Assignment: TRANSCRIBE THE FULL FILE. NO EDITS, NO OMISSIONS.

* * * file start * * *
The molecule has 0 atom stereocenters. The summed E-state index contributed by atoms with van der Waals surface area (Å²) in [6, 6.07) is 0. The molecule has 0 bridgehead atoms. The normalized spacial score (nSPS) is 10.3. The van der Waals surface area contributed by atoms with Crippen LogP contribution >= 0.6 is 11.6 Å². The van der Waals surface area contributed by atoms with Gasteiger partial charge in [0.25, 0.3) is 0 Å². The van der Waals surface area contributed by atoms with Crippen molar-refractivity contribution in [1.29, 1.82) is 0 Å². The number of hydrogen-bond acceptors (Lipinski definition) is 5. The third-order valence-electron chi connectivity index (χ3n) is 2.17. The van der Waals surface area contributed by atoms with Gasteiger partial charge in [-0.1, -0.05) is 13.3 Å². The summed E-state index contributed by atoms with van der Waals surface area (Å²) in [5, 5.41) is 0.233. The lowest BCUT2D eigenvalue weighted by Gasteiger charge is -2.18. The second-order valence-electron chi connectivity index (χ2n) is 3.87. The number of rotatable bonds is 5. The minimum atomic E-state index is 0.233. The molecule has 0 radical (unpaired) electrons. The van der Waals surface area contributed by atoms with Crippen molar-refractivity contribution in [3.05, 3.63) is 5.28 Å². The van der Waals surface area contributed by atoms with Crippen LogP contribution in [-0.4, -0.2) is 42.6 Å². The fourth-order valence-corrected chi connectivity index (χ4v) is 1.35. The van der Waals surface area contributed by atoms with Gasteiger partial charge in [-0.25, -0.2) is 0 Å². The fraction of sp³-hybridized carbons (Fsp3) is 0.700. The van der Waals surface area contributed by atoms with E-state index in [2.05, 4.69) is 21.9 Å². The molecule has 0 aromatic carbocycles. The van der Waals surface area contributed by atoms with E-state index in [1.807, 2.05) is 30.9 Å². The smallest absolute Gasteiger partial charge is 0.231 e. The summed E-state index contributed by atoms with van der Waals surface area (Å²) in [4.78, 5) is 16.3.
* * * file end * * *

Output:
The molecule has 0 atom stereocenters. The summed E-state index contributed by atoms with van der Waals surface area (Å²) in [6, 6.07) is 0. The molecule has 0 bridgehead atoms. The normalized spacial score (nSPS) is 10.3. The van der Waals surface area contributed by atoms with Crippen LogP contribution >= 0.6 is 11.6 Å². The van der Waals surface area contributed by atoms with Gasteiger partial charge in [0.25, 0.3) is 0 Å². The van der Waals surface area contributed by atoms with Crippen molar-refractivity contribution in [1.29, 1.82) is 0 Å². The number of hydrogen-bond acceptors (Lipinski definition) is 5. The third-order valence-electron chi connectivity index (χ3n) is 2.17. The van der Waals surface area contributed by atoms with Gasteiger partial charge in [-0.1, -0.05) is 13.3 Å². The summed E-state index contributed by atoms with van der Waals surface area (Å²) in [5, 5.41) is 0.233. The lowest BCUT2D eigenvalue weighted by Gasteiger charge is -2.18. The second-order valence-electron chi connectivity index (χ2n) is 3.87. The number of rotatable bonds is 5. The minimum atomic E-state index is 0.233. The molecule has 0 radical (unpaired) electrons. The van der Waals surface area contributed by atoms with Crippen molar-refractivity contribution in [3.05, 3.63) is 5.28 Å². The van der Waals surface area contributed by atoms with Crippen LogP contribution in [-0.4, -0.2) is 42.6 Å². The fourth-order valence-corrected chi connectivity index (χ4v) is 1.35. The van der Waals surface area contributed by atoms with Gasteiger partial charge in [-0.25, -0.2) is 0 Å². The fraction of sp³-hybridized carbons (Fsp3) is 0.700. The van der Waals surface area contributed by atoms with E-state index in [2.05, 4.69) is 21.9 Å². The molecule has 0 aromatic carbocycles. The van der Waals surface area contributed by atoms with E-state index in [1.807, 2.05) is 30.9 Å². The smallest absolute Gasteiger partial charge is 0.231 e. The summed E-state index contributed by atoms with van der Waals surface area (Å²) in [4.78, 5) is 16.3.